Edward N. faced a dilemma while preparing his estate plan. He needed to name someone to serve as trustee of his family trust. Fortunately, he had several close friends and family members who might be suitable. However, he had trouble choosing one over another. Edward wondered what qualities his trustee should possess.
The first thing Edward learned is that a trustee’s duties vary. The trust document used to establish the trust may state powers the trustee has or does not have. Also, the Florida Trust Code addresses the responsibilities and powers of trustees. In general, though, an individual looking for a trustee might look for someone with the following qualities.
Trustees may need to actively manage trust assets. For example, a settlor – Edward in this case – may transfer his business to a trust. His trustee, then, must be willing to put time and effort into keeping the business afloat. In addition, the trustee may be called upon to collect and manage trust assets, arrange for disposition of real property, or make loans.
Edward probably should look for an individual who is willing to commit significant time and energy to managing the trust.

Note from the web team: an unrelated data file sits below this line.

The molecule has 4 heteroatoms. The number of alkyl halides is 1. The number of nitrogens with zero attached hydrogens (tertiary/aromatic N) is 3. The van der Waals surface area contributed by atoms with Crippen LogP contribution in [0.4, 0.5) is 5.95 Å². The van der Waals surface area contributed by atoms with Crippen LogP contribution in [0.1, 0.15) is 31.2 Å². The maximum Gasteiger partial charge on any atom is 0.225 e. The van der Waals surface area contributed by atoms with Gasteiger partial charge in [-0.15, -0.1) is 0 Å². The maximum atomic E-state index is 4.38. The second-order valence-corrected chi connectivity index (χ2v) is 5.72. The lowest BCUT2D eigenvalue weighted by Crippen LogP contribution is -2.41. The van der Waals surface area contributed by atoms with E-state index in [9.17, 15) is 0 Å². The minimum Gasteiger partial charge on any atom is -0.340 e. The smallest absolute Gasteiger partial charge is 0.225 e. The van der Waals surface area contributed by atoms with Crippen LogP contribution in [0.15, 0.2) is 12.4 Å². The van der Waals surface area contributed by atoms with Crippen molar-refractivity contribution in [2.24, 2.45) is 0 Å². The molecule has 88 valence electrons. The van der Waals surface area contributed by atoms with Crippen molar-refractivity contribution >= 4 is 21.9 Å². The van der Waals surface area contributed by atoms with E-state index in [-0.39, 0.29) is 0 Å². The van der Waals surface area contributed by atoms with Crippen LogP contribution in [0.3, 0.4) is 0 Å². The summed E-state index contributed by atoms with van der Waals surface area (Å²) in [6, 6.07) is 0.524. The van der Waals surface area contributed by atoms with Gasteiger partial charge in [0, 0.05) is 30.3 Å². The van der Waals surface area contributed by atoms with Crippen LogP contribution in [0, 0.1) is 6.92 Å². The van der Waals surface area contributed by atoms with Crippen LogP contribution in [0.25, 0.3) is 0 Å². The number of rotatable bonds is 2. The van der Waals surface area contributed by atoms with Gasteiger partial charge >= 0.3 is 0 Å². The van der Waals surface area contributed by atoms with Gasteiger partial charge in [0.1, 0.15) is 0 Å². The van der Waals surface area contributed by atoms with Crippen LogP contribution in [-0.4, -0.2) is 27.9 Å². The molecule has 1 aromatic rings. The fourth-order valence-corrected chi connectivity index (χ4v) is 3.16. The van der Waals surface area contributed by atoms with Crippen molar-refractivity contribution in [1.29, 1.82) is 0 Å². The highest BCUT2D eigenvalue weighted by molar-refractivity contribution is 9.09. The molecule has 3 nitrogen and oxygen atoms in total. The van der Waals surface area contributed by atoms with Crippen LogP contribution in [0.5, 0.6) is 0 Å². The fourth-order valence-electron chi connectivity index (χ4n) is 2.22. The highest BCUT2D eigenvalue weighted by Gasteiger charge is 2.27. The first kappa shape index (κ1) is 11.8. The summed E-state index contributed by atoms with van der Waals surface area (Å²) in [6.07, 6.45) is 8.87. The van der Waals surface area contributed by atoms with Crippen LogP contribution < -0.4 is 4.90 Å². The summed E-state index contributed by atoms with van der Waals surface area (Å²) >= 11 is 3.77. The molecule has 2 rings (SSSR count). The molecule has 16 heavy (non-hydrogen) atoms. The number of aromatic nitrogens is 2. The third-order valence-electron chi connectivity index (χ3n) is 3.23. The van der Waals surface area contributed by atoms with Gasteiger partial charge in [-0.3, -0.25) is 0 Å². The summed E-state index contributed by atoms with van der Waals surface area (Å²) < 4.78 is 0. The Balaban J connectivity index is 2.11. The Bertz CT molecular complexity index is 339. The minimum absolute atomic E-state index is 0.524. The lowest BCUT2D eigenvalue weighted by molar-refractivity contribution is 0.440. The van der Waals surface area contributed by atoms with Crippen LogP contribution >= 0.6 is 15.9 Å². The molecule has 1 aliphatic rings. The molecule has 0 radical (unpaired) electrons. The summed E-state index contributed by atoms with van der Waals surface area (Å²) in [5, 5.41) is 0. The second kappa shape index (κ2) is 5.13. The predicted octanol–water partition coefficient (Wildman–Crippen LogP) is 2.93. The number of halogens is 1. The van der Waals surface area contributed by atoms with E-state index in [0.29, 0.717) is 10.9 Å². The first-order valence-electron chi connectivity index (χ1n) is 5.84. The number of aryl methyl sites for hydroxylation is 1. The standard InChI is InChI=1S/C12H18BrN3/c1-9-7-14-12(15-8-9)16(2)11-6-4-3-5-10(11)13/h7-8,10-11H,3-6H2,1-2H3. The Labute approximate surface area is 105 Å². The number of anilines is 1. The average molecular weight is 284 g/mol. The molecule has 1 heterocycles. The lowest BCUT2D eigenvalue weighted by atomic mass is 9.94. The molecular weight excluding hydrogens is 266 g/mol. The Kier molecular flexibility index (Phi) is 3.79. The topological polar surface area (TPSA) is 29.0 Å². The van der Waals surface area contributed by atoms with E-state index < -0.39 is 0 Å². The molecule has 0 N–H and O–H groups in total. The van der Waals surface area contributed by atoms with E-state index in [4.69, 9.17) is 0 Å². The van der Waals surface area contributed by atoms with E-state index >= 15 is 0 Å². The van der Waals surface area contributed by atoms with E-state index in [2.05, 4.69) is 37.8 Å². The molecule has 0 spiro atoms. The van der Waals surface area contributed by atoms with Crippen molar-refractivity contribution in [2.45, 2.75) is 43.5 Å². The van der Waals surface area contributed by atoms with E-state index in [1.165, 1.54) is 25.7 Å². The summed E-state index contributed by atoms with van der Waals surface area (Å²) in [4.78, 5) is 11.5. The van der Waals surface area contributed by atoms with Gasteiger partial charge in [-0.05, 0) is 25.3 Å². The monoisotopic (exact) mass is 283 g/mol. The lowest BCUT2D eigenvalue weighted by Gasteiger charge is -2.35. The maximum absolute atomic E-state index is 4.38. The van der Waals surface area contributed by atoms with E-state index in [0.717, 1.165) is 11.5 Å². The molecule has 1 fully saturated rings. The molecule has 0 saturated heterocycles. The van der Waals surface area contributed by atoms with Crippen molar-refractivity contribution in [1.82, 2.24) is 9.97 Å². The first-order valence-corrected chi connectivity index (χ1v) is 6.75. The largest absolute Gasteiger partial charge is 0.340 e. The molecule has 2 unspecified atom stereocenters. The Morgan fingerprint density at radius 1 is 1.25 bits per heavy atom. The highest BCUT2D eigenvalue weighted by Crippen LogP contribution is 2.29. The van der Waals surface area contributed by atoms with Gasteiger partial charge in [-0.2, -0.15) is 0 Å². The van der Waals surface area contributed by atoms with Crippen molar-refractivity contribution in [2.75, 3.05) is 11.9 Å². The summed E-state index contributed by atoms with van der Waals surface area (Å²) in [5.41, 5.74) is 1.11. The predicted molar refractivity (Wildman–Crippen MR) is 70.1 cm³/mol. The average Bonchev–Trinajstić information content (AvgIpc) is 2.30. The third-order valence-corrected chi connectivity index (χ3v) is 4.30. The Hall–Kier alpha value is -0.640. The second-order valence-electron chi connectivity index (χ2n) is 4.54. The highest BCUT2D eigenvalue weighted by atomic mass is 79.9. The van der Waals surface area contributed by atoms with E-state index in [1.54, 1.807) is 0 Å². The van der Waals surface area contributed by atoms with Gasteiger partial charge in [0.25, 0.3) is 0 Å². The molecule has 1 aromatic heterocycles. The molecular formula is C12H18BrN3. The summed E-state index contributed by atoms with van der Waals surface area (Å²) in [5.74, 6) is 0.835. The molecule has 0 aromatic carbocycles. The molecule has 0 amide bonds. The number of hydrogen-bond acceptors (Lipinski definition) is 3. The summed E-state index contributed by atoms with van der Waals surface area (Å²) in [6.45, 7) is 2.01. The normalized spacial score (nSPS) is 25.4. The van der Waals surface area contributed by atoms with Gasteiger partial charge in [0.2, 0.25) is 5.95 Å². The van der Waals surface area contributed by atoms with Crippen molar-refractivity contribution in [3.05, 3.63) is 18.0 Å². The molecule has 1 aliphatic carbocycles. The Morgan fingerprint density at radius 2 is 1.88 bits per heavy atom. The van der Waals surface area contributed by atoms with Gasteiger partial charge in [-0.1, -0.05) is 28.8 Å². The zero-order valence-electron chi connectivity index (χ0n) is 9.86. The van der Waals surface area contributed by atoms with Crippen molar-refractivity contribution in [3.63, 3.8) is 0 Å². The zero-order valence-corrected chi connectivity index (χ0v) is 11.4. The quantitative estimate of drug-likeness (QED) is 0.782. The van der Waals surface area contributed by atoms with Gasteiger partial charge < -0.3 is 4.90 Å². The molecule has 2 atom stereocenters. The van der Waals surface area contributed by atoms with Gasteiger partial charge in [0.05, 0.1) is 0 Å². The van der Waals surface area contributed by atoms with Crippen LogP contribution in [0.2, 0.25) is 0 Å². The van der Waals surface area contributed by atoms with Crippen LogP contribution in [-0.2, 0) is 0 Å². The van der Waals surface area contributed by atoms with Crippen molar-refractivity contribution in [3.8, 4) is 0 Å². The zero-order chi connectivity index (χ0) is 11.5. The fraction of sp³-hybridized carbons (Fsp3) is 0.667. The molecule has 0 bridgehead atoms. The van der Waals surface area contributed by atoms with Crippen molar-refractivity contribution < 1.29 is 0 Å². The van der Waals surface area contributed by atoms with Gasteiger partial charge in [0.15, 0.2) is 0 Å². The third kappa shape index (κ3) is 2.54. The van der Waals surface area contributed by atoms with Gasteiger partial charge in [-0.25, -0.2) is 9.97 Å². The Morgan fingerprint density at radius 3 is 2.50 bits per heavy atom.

Trustees have a duty to manage a trust solely in the best interests of the trust beneficiaries. When it comes to making important decisions about trust matters, personal interests cannot get in the way. For example, selling trust property to a person or entity in which the trustee has an interest would be problematic under most circumstances.
Edward’s trustee must be loyal to the trust beneficiaries.
Trustees often need to meet deadlines and handle financial accounts. Reliability is a necessary quality when making deposits, entering into leases, paying taxes, exercising tax elections, and so on.
Edward needs a trustee he can count on to get things done.
Trustees will be distributing money and property to your beneficiaries. Some trustees manage benefits paid to disabled or incapacitated loved ones.
Edward’s trustee must have the honesty and integrity to take care of trust assets and beneficiaries.
A trustee may wield great power. Typical duties might include making property deals, taking on the rights of a stock owner, or even abandoning property when that’s best for the trust.
Edward should choose a trustee who can make decisions when needed and be strong enough to stand behind those decisions if necessary.
A good trustee remains impartial, especially when disputes arise between beneficiaries. Just because Edward’s trustee has been playing golf with Beneficiary A for 20 years doesn’t mean he can show favoritism.
The trustee gathers and protects assets. At times, a trustee may be called upon to manage assets before making distributions to beneficiaries.
The trustee Edward chooses must keep good records, especially if the trust property is extensive.